Yes they do. You can read on the internet claims of effects ranging from
from autism though Alzheimer's disease to miscarriage and cancer. It's
important to understand the basis for these claims to understand why they
are not reflected in the views of expert review groups.
Scientific research isn't exact. This isn't a failing, it's just how it is. We know that somewhere between 20 and 30% of all biomedical research results in false positives. That's either results which no-one can replicate, or the outcomes of co-incidence or in some cases a direct consequence of poor experimental design. EMF research is not immune to that; indeed because the experimental design is quite difficult in most cases, it's arguably more prone to it than other areas. There are good data from EMF research that show that experiments with better quality control are much less likely to "find something" than those without.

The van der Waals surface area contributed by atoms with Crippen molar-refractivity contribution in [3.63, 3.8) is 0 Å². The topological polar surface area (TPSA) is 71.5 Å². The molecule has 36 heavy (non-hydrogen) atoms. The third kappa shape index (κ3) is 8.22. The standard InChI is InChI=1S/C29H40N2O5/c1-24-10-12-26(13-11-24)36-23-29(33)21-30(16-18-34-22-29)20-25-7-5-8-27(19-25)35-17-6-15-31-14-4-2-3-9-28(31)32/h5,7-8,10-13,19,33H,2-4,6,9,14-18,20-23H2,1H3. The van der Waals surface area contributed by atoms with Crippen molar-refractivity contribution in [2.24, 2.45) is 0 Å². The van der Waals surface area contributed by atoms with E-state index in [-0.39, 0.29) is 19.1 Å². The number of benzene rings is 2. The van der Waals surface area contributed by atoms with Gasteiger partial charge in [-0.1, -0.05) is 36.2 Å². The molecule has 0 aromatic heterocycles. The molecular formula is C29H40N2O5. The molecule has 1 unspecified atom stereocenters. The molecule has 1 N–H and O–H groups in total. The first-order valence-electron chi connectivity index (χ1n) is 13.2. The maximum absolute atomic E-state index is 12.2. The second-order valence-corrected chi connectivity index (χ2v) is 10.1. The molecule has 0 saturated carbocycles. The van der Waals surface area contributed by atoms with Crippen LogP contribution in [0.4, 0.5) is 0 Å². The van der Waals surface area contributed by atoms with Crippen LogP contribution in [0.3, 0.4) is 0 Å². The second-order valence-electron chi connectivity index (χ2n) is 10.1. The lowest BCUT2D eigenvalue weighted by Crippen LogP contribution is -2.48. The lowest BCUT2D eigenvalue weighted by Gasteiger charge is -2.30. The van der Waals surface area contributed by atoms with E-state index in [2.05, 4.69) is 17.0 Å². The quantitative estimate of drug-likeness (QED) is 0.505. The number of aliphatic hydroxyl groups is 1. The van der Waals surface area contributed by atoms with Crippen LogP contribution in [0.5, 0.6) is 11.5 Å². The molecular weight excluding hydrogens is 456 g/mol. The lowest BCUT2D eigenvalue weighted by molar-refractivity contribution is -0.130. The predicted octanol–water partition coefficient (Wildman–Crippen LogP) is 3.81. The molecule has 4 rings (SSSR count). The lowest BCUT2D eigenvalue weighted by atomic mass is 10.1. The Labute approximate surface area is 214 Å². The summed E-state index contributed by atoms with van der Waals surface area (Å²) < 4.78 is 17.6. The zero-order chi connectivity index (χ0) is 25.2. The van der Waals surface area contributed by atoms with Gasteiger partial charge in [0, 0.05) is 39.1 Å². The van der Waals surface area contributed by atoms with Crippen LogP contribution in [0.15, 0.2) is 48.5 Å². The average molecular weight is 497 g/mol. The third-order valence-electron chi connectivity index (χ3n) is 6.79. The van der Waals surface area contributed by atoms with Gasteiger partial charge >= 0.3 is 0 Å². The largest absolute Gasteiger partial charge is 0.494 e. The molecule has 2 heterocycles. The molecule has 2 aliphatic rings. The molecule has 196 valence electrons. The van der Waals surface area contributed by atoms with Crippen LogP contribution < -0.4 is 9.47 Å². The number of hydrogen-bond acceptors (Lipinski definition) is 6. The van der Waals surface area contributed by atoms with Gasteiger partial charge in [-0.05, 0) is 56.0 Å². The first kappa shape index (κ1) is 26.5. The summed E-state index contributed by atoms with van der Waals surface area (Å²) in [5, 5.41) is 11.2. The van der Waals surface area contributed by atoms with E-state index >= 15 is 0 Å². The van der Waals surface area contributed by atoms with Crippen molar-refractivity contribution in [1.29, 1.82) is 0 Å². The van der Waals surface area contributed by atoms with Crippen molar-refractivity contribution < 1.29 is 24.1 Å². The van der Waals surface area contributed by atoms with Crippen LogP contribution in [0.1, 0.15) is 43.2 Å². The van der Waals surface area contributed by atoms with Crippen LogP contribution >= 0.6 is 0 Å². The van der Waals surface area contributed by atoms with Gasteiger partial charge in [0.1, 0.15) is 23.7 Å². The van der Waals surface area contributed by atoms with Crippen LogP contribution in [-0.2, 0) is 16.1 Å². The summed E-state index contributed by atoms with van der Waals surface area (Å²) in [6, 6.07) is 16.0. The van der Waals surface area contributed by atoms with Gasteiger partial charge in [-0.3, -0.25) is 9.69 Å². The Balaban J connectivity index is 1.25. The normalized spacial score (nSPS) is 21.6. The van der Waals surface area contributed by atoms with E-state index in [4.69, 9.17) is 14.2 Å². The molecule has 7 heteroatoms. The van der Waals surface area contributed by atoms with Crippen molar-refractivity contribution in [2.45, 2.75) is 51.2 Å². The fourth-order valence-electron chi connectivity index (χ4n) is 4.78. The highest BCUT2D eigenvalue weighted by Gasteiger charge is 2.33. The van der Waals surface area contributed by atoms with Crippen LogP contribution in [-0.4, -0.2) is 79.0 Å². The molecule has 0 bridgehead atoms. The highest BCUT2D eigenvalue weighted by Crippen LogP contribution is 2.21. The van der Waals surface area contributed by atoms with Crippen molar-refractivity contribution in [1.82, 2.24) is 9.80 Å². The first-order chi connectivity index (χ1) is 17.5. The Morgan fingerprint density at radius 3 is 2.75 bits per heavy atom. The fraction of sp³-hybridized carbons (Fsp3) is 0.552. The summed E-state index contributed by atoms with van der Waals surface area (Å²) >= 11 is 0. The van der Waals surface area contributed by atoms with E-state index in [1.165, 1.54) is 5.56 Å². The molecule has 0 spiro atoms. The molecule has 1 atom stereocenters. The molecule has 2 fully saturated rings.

Taking for example the studies just on radiofrequency fields (RF): there are over 25,000 of these published across many decades and covering human exposure, cell biology, animal studies, behavioural studies and many other disciplines. Since we know that maybe a quarter will be false positives we would expect to see several thousand studies showing an effect even if there were none. And that's what we see. They split something like 80:20 in favour of no effect, but that 20% or so is still a lot of studies showing harm.
So it's possible by looking only at this subset of studies to construct what looks to be a quite solid case that RF/EMF causes a range of disease, and to cite thousands of published papers supporting that. However, in order to get an unbiased picture of the situation, it's necessary to review all the science.
So much that we have a whole page on it here (opens in a new window), covering